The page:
What is the Blue Whale Challenge, and Should You Care? [VIDEO]

What is the Blue Whale Challenge, and Should You Care? [VIDEO]

What is the Blue Whale Challenge, and Should You Care? [VIDEO]

Netflix is now running a series called “Thirteen Reasons Why,” which details a girl’s suicide. Parents are understandably concerned that the series glamorizes suicide, and counselors are worried that it may incite copycat behavior.

On the other side of the Big Pond, however, Europeans are dealing with something that may be more sinister. It’s called the “Blue Whale Challenge,” and reports about it make “Thirteen Reasons” look like an After-School Special. Here’s how it works:

Moreover, reports say that over 100 teens have killed themselves through this game. That’s frightening.

One teenage girl described her experience:

‘It was middle of a night, my alarm rang, I woke up and got straight to my phone.
‘I had to watch videos with pictures flicking every two seconds of teenagers jumping off roofs, close ups of bodies, bloodied mouths, pools of blood under bodies.
‘It was accompanied by very unpleasant, haunting music with screams of animals and pets, and cries like children were being tortured.
‘I felt so awful after watching them I wanted to do something physical to either myself or somebody, to kill, to destroy.’

If that’s not disturbing enough, consider the words of the creator, a 21-year-old Russian named Philipp Budeikin, who is being held in a Russian jail for inciting at least 16 girls to kill themselves. He has confessed, but maintains that through his game he was ‘cleansing society’ of ‘biological waste:’

‘There are people – and there is biological waste. Those who do not represent any value for society. Who cause or will cause only harm to society.

‘I was cleaning our society of such people. It started in 2013 when I created F57 [online] community. I’d been thinking through this idea for 5 years. It was necessary to distinguish normal [people] from biological rubbish.’

He also claims that the teens were ‘dying happy.’ “I was giving them what they didn’t have in real life: warmth, understanding, connections.”

Budeikin under arrest.

There are those who are skeptical of the impact of Blue Whale. In March a tech website called it “fake news.” Snopes.com declares the suicide reports are “unproven.”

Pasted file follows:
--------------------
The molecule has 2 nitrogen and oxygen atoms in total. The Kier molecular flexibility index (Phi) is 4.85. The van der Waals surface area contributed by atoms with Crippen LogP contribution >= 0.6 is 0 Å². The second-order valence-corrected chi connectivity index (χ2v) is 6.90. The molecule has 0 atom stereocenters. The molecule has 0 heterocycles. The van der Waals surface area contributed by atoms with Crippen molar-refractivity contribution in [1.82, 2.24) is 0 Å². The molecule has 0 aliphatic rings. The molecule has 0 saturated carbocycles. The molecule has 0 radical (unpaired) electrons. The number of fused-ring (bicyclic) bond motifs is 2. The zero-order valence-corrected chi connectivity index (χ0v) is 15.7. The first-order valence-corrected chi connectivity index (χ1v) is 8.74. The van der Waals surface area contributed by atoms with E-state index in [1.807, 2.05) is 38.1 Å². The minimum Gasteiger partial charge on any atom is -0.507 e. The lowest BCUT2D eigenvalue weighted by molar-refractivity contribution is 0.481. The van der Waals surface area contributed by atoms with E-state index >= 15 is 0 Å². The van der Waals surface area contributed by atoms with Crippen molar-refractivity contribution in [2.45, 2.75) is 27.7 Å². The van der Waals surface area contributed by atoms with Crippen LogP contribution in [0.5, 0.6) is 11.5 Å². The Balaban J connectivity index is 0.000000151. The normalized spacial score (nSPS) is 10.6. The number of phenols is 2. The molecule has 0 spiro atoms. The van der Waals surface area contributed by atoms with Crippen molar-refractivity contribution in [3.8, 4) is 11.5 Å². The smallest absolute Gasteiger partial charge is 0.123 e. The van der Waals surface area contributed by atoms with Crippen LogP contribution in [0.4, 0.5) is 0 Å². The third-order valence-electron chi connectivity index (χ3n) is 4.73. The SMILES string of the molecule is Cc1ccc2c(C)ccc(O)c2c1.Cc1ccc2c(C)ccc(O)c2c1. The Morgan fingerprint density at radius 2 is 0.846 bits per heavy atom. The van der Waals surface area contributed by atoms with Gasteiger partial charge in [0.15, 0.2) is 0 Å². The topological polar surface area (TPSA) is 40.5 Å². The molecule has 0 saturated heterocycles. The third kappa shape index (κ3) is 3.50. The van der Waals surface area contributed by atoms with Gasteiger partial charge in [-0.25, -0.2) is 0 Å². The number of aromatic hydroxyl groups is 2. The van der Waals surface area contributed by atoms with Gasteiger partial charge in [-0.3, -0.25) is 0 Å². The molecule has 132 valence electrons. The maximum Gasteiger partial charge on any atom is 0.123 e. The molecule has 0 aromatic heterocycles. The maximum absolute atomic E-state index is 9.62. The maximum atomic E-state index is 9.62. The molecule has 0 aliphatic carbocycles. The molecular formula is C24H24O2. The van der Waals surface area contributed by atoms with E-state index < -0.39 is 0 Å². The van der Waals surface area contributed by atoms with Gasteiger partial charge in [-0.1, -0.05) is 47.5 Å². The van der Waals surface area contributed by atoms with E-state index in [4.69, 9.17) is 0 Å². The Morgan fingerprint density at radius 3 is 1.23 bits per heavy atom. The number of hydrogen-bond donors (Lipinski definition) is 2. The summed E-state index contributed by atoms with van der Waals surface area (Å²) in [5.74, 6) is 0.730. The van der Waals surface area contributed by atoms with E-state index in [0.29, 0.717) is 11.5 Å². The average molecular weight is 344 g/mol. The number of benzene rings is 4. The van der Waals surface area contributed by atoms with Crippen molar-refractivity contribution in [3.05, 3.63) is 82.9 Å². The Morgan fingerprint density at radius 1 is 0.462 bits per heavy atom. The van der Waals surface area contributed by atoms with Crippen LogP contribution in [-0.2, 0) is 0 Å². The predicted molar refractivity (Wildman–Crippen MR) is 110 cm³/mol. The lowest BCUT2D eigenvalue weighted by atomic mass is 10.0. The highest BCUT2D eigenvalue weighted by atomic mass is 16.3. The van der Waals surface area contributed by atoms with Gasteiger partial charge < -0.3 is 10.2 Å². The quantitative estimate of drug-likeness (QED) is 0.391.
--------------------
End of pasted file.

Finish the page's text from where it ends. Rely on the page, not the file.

Yet Budeikin sits in prison awaiting trial under some serious charges, and they’re not based on sharing “fake news.” Moreover, Wired UK has issued warnings about Blue Whale. Bloomberg has written about it, noting that the challenge has even impacted Brazil, a nation ranked high on the Gallup Happiness Poll. Even Anonymous, the computer hacker group, is taking the game seriously.

I’m not a gamer, a web expert, or a computer guru — not by any stretch. But I know that disenfranchised people can be driven to commit some pretty hideous deeds.

Like these folks.

Charles Manson followers at their murder trials.

And some of us are old enough to remember the Jonestown Massacre, when cult leader Jim Jones led hundreds to take their lives.

No one quite knows the extent of the harm done by the Blue Whale game. There may be far less than the 100+ victims claimed. There may be many more. The lesson, however, is this: the internet is a double-edged sword, both exhilarating and frightening. Caveat emptor — buyer beware.

Written by

Kim is a pint-sized patriot who packs some big contradictions. She is a Baby Boomer who never became a hippie, an active Republican who first registered as a Democrat (okay, it was to help a sorority sister’s father in his run for sheriff), and a devout Lutheran who practices yoga. Growing up in small-town Indiana, now living in the Kansas City metro, Kim is a conservative Midwestern gal whose heart is also in the Seattle area, where her eldest daughter, son-in-law, and grandson live. Kim is a working speech pathologist who left school system employment behind to subcontract to an agency, and has never looked back. She describes her conservatism as falling in the mold of Russell Kirk’s Ten Conservative Principles. Don’t know what they are? Google them!

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